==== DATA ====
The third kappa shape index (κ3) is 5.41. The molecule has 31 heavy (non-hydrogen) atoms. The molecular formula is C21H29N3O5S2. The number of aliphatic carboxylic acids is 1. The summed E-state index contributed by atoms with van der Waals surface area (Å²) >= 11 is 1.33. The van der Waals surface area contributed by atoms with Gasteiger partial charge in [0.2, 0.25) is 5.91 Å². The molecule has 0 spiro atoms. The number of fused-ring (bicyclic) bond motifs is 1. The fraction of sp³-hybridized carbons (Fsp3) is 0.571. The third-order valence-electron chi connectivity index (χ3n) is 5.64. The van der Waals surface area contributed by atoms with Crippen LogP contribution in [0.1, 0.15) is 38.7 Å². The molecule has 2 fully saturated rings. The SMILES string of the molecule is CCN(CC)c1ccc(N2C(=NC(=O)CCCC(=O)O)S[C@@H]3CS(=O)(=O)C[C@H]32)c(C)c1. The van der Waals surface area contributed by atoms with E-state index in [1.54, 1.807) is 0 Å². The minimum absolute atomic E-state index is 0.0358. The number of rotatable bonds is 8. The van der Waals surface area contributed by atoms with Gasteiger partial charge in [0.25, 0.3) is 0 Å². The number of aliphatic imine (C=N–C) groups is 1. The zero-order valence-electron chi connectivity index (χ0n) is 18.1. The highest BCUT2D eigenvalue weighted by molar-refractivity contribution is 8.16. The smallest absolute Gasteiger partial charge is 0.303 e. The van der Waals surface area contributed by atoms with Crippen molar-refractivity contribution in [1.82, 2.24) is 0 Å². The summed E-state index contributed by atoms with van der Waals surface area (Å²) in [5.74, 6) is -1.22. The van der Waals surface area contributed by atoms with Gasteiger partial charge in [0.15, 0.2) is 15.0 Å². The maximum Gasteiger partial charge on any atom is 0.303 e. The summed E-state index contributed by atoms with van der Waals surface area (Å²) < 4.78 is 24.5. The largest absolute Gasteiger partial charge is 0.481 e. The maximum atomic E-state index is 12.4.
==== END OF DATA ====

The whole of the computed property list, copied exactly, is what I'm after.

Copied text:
The third kappa shape index (κ3) is 5.41. The molecule has 31 heavy (non-hydrogen) atoms. The molecular formula is C21H29N3O5S2. The number of aliphatic carboxylic acids is 1. The summed E-state index contributed by atoms with van der Waals surface area (Å²) >= 11 is 1.33. The van der Waals surface area contributed by atoms with Gasteiger partial charge in [0.2, 0.25) is 5.91 Å². The molecule has 0 spiro atoms. The number of fused-ring (bicyclic) bond motifs is 1. The fraction of sp³-hybridized carbons (Fsp3) is 0.571. The third-order valence-electron chi connectivity index (χ3n) is 5.64. The van der Waals surface area contributed by atoms with Crippen LogP contribution in [0.1, 0.15) is 38.7 Å². The molecule has 2 fully saturated rings. The SMILES string of the molecule is CCN(CC)c1ccc(N2C(=NC(=O)CCCC(=O)O)S[C@@H]3CS(=O)(=O)C[C@H]32)c(C)c1. The van der Waals surface area contributed by atoms with E-state index in [1.54, 1.807) is 0 Å². The minimum absolute atomic E-state index is 0.0358. The number of rotatable bonds is 8. The van der Waals surface area contributed by atoms with Gasteiger partial charge in [0.25, 0.3) is 0 Å². The number of aliphatic imine (C=N–C) groups is 1. The zero-order valence-electron chi connectivity index (χ0n) is 18.1. The highest BCUT2D eigenvalue weighted by molar-refractivity contribution is 8.16. The smallest absolute Gasteiger partial charge is 0.303 e. The van der Waals surface area contributed by atoms with Crippen molar-refractivity contribution in [1.82, 2.24) is 0 Å². The summed E-state index contributed by atoms with van der Waals surface area (Å²) in [5.74, 6) is -1.22. The van der Waals surface area contributed by atoms with Gasteiger partial charge in [0.15, 0.2) is 15.0 Å². The maximum Gasteiger partial charge on any atom is 0.303 e. The summed E-state index contributed by atoms with van der Waals surface area (Å²) < 4.78 is 24.5. The largest absolute Gasteiger partial charge is 0.481 e. The maximum atomic E-state index is 12.4.